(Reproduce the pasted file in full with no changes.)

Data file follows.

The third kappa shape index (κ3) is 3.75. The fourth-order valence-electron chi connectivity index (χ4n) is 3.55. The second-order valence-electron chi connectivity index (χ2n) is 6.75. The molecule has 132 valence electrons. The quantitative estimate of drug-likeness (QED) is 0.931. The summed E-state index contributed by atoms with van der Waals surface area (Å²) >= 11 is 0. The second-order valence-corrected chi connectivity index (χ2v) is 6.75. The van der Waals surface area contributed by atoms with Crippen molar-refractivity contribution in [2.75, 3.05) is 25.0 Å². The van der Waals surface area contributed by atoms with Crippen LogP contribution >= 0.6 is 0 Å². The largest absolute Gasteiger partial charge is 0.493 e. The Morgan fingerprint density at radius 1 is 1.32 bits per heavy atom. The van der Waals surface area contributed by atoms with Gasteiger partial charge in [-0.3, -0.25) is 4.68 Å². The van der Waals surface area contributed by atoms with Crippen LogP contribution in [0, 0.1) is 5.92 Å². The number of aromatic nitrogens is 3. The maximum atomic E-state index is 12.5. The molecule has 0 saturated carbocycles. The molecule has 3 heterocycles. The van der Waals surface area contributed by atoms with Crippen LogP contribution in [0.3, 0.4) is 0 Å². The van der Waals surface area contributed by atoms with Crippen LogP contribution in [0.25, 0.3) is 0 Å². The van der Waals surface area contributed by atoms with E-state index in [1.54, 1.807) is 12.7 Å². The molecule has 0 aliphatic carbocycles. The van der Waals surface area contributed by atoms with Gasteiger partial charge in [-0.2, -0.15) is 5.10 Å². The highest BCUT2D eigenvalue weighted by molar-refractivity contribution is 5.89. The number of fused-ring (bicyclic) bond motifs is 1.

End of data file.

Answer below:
The third kappa shape index (κ3) is 3.75. The fourth-order valence-electron chi connectivity index (χ4n) is 3.55. The second-order valence-electron chi connectivity index (χ2n) is 6.75. The molecule has 132 valence electrons. The quantitative estimate of drug-likeness (QED) is 0.931. The summed E-state index contributed by atoms with van der Waals surface area (Å²) >= 11 is 0. The second-order valence-corrected chi connectivity index (χ2v) is 6.75. The van der Waals surface area contributed by atoms with Crippen molar-refractivity contribution in [2.75, 3.05) is 25.0 Å². The van der Waals surface area contributed by atoms with Crippen LogP contribution >= 0.6 is 0 Å². The largest absolute Gasteiger partial charge is 0.493 e. The Morgan fingerprint density at radius 1 is 1.32 bits per heavy atom. The van der Waals surface area contributed by atoms with Gasteiger partial charge in [-0.3, -0.25) is 4.68 Å². The van der Waals surface area contributed by atoms with Crippen LogP contribution in [0, 0.1) is 5.92 Å². The number of aromatic nitrogens is 3. The maximum atomic E-state index is 12.5. The molecule has 0 saturated carbocycles. The molecule has 3 heterocycles. The van der Waals surface area contributed by atoms with Crippen LogP contribution in [0.3, 0.4) is 0 Å². The van der Waals surface area contributed by atoms with Crippen LogP contribution in [0.25, 0.3) is 0 Å². The van der Waals surface area contributed by atoms with E-state index in [1.54, 1.807) is 12.7 Å². The molecule has 0 aliphatic carbocycles. The van der Waals surface area contributed by atoms with Gasteiger partial charge in [-0.2, -0.15) is 5.10 Å². The highest BCUT2D eigenvalue weighted by molar-refractivity contribution is 5.89. The number of fused-ring (bicyclic) bond motifs is 1.